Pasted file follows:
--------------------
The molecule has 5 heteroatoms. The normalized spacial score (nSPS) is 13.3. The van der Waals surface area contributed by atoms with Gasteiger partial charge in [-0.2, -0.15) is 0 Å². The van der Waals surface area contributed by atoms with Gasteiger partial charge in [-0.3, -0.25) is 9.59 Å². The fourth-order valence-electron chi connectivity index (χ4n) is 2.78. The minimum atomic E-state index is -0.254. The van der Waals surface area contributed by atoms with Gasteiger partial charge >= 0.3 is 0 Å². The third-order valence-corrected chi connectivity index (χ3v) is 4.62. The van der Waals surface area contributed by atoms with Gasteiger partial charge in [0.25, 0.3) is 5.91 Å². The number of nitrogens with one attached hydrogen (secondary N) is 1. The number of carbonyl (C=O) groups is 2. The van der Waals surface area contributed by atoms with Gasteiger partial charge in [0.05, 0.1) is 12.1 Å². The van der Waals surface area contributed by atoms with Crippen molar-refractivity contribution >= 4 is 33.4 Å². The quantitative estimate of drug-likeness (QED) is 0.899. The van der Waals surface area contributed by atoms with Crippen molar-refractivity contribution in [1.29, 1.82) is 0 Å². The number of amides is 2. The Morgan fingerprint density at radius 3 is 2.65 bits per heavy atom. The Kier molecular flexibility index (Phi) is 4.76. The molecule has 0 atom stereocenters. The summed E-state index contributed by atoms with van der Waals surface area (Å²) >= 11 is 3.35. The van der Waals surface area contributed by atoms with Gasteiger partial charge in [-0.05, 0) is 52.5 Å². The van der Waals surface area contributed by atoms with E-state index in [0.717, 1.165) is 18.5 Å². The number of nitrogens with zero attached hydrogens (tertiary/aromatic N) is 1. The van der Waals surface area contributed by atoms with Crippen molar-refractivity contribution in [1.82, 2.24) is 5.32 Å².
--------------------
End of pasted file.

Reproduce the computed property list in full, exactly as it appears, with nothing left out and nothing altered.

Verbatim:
The molecule has 5 heteroatoms. The normalized spacial score (nSPS) is 13.3. The van der Waals surface area contributed by atoms with Gasteiger partial charge in [-0.2, -0.15) is 0 Å². The van der Waals surface area contributed by atoms with Gasteiger partial charge in [-0.3, -0.25) is 9.59 Å². The fourth-order valence-electron chi connectivity index (χ4n) is 2.78. The minimum atomic E-state index is -0.254. The van der Waals surface area contributed by atoms with Gasteiger partial charge >= 0.3 is 0 Å². The third-order valence-corrected chi connectivity index (χ3v) is 4.62. The van der Waals surface area contributed by atoms with Gasteiger partial charge in [0.25, 0.3) is 5.91 Å². The number of nitrogens with one attached hydrogen (secondary N) is 1. The number of carbonyl (C=O) groups is 2. The van der Waals surface area contributed by atoms with Gasteiger partial charge in [0.05, 0.1) is 12.1 Å². The van der Waals surface area contributed by atoms with Crippen molar-refractivity contribution >= 4 is 33.4 Å². The quantitative estimate of drug-likeness (QED) is 0.899. The van der Waals surface area contributed by atoms with Crippen molar-refractivity contribution in [1.29, 1.82) is 0 Å². The number of amides is 2. The Morgan fingerprint density at radius 3 is 2.65 bits per heavy atom. The Kier molecular flexibility index (Phi) is 4.76. The molecule has 0 atom stereocenters. The summed E-state index contributed by atoms with van der Waals surface area (Å²) >= 11 is 3.35. The van der Waals surface area contributed by atoms with Gasteiger partial charge in [-0.05, 0) is 52.5 Å². The van der Waals surface area contributed by atoms with E-state index in [0.717, 1.165) is 18.5 Å². The number of nitrogens with zero attached hydrogens (tertiary/aromatic N) is 1. The van der Waals surface area contributed by atoms with Crippen molar-refractivity contribution in [1.82, 2.24) is 5.32 Å².